South Africa v England, 4th Test, Jo'burg, 5th day

Hoggard's super seven launches England to victory

The Bulletin by Jenny Thompson

January 17, 2005

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England 411 for 8 dec and 332 for 9 dec (Trescothick 180) beat South Africa 419 and 247 (Gibbs 98, Smith 67*, Hoggard 7-61) by 77 runs, and lead series 2-1
Scorecard and ball-by-ball details



Man of the Match Matthew Hoggard took 12 wickets as England pulled off a dramatic 77-run victory © Getty
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Matthew Hoggard stepped out of the shadows with an outstanding display of swing bowling to lead England to a dramatic 77-run victory on the final day of the fourth Test at Johannesburg. Marcus Trescothick's 180 put England in a commanding position in the morning and, when Michael Vaughan declared at 332 for 9, South Africa were left requiring 324 in little more than two sessions for an improbable victory.

An inspired Hoggard took five wickets after lunch to put them on the rack, and not even a battling 98 from the first-innings centurion Herschelle Gibbs - nor Graeme Smith's defiant unbeaten 67 from No. 8 - could save them as England took a 2-1 lead in the series, with one match left to play.

Everything Hoggard - whose match haul was a career-best 12 for 205 - touched turned to gold, and he even found himself on a hat-trick after removing first Jacques Rudolph, then South Africa's form batsman Jacques Kallis for a golden duck (18 for 3). It all started when AB de Villiers, Hoggard's first victim, was trapped lbw for 3 by a ball which nipped back and would have hit middle and leg (10 for 1).

And matters got worse just eight runs later, as Hoggard knocked Rudolph's stumps over after the left-hander played outside the line of one which was coming into him. Then the sucker punch: Kallis edged his first ball, a perfect awayswinger, to first slip, where Trescothick held on despite Geraint Jones diving across his line of vision.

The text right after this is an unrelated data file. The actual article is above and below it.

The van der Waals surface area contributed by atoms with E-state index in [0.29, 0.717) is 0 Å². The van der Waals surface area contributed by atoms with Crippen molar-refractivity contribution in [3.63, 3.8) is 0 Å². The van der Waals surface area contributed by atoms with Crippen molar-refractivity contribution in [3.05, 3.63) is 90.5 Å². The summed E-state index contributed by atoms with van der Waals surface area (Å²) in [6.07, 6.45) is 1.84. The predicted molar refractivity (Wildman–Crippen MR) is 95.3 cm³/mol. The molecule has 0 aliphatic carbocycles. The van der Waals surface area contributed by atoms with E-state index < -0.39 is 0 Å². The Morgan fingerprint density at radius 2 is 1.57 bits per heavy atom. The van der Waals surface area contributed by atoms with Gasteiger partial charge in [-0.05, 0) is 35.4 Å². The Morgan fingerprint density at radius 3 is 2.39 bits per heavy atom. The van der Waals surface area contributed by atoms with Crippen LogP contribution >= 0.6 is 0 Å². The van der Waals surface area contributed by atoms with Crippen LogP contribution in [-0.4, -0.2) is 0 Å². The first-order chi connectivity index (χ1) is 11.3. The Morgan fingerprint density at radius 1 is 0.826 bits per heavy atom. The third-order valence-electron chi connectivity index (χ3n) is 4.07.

Matthew Hoggard blasts through Jacques Rudolph's defences on the final day at Johannesburg © Getty
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Boeta Dippenaar fended off the hat-trick ball, but no matter: Hoggard had picked up his 20th wicket of the series and England were in control. And Hoggard got him later, as a rusty Dippenaar sent a thick outside edge to Ashley Giles at gully for 14 after a stand of 62 with Gibbs.

Yet this comeback was brief - the hangdog hero Hoggard struck again to remove Mark Boucher, who feathered through to Geraint Jones without scoring (86 for 5). Nicky Boje joined Gibbs, who showed no signs of batting for a draw, as he smashed and cracked his way to 98, and passed 5000 Test runs on the way. Boje had a letoff on 13 when Vaughan dropped a dolly at leg gully. But he managed just five more runs before the inevitable Hoggard had his sixth wicket, as Boje prodded back a leading edge (118 for 6).

In strode Smith, who dropped down the order because of concussion, and he refused to lie down, striking a stand of 45 with his usual opening partner Gibbs. But just as South Africa appeared to be hanging on, Giles struck gold, as he trapped Gibbs lbw low on the front pad (163 for 7). Then it was Andrew Flintoff's turn: he found Shaun Pollock's edge and then pinned Makhaya Ntini in front to end a breezy 13.

South Africa were on the verge, but Smith wasn't going down without a fight. The final hour loomed, but at least the light was bright, and Smith's knock provided South Africa with a ray of hope. They had two escapes as Dale Steyn sent a thick outside edge over a packed slip cordon, and then Smith was put down by James Anderson at point. But Vaughan brought Hoggard back into the attack, and the golden boy applied the final flourish, when Steyn thin-edged to Jones to spark delirious celebrations. England had won with only 8.3 overs to spare.



Marcus Trescothick raises his bat as he reaches 150 on the final morning at Johannesburg © Getty
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If Hoggard was England's man of the day, and the match, Trescothick wasn't far behind. In the morning session he resumed where he left off last night - battering boundaries galore - before his dismissal prompted Vaughan's second declaration of the match. After the early loss of Jones, caught hooking, he was joined by Giles in up-tempo stand of 50 in 10 overs which launched England into a commanding position.

Giles, whose batting has been splendid this series, was the driving force of the partnership, and he crashed Steyn for a hooked six which just evaded the man on the square boundary. But Kallis finally got his man - Giles picked out Gibbs at point on 31 - and then added Hoggard, who also edged to Boucher without scoring.

Trescothick, though, strode on undaunted. He may have struggled to middle the ball in the early part of his innings yesterday, but he hit the bullseye almost every time this morning as he darted to his 180. He was joined for some final arrows by Steve Harmison: they added 58, with Harmison contributing just 3.

After the disappointment of a draw in similar circumstances in the second Test at Durban, England made sure they finished the job this time. Another seesawing Test in a back-and-forth series means that a fascinating final Test is in prospect at Centurion. But England will be happy to cross that bridge when they come to it: tonight is all about celebrating a job well done.

Jenny Thompson is assistant editor of Cricinfo.

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